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Joe Dorinson

baseball player, was born Monford Merill Irvin in Halesburg, Alabama, the seventh of ten children of Cupid Alexander Irvin and Mary Eliza Henderson, sharecroppers. When his father challenged a white sharecrop boss, the family had to flee, first to Albany, Georgia, and then to Bloomfield, New Jersey. The Irvins ended their flight in Orange, New Jersey. There Monte attended integrated schools. But the restaurants were segregated, and movie theaters confined blacks to the balcony. Like Paul Robeson and Jackie Robinson, with letters in football, track, basketball, and baseball, Irvin earned a reputation as his high school's greatest athlete. On graduation night, however, Monte and his date, along with two other black couples, could not eat at a local restaurant near school because of their color.

Sports provided opportunity A scout from the University of Michigan offered Irvin a football scholarship Unfortunately he lacked the funds to reach ...


James M. Salem

entrepreneur and record label owner, was born Don Deadric Robey in Houston, Texas, the son of Zeb Robey and Gertrude (maiden name unknown). Little is known of his childhood. Don dropped out of high school in the eleventh grade, reportedly to become a professional gambler in Houston nightspots frequented by African Americans; later he was suspected of being involved in the city's numbers operation. He also entered the taxi business prior to World War II and established a business in entertainment promotion, bringing name bands and celebrity attractions into segregated sections of the Houston area.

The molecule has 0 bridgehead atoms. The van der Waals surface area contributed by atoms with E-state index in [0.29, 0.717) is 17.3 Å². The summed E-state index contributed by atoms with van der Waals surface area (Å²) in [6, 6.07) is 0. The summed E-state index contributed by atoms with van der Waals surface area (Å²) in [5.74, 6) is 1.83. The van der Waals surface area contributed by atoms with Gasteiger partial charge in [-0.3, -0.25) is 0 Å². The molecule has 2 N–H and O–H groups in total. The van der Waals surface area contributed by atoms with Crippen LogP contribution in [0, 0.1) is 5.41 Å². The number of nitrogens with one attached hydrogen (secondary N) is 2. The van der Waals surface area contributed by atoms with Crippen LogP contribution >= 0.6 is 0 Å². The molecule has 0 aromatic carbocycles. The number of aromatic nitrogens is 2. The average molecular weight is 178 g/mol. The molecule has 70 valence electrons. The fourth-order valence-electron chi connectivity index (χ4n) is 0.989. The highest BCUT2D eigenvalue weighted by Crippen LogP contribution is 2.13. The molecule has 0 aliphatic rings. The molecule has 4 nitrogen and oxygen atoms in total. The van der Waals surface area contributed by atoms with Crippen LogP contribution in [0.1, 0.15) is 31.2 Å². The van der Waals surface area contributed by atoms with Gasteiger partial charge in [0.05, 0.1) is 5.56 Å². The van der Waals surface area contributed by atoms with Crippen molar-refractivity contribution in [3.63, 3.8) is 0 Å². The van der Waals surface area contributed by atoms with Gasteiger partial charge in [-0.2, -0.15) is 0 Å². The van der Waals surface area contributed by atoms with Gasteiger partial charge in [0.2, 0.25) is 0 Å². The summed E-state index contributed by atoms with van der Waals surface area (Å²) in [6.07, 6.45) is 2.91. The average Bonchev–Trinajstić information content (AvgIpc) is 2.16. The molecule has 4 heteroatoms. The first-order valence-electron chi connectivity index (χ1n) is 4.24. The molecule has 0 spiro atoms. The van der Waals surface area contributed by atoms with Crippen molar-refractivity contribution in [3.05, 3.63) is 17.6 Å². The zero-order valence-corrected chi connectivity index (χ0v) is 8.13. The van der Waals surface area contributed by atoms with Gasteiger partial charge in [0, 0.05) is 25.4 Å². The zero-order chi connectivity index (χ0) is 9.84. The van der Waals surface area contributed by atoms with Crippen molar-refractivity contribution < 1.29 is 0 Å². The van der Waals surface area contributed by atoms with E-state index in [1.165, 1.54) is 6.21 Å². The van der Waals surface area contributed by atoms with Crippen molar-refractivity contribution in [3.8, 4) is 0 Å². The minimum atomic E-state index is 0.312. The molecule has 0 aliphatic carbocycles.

Though Robey opened his first nightclub in 1937, it was the postwar Bronze Peacock Dinner Club, opened in 1946, that he parlayed into an interconnected set of entertainment and music businesses that made him, according to the Houston Informer one of the city s foremost black business wizards Robey s skill ...


Sarah L. Trembanis

professional Negro League catcher and major league baseball talent scout, was born in Dublin, Georgia, to Mary and Charles, a sharecropper. Troupe was the youngest of ten children. The Troupe family joined the Great Migration of African Americans fleeing the South for greater opportunities in urban centers in the North. Following a difficult encounter with a white overseer, Troupe's father and two of his older brothers moved to St. Louis in order to find work and secure enough money to bring the rest of the family to Missouri. Troupe stayed behind with his mother and other siblings, and when Troupe was ten years old, his father sent money for train fare, and the family was reunited in St. Louis. The family soon settled in Compton Hill where Troupe attended Touissaint L'Overture Elementary School and Vashon High School in the 1920s.

Troupe competed on both his high school and ...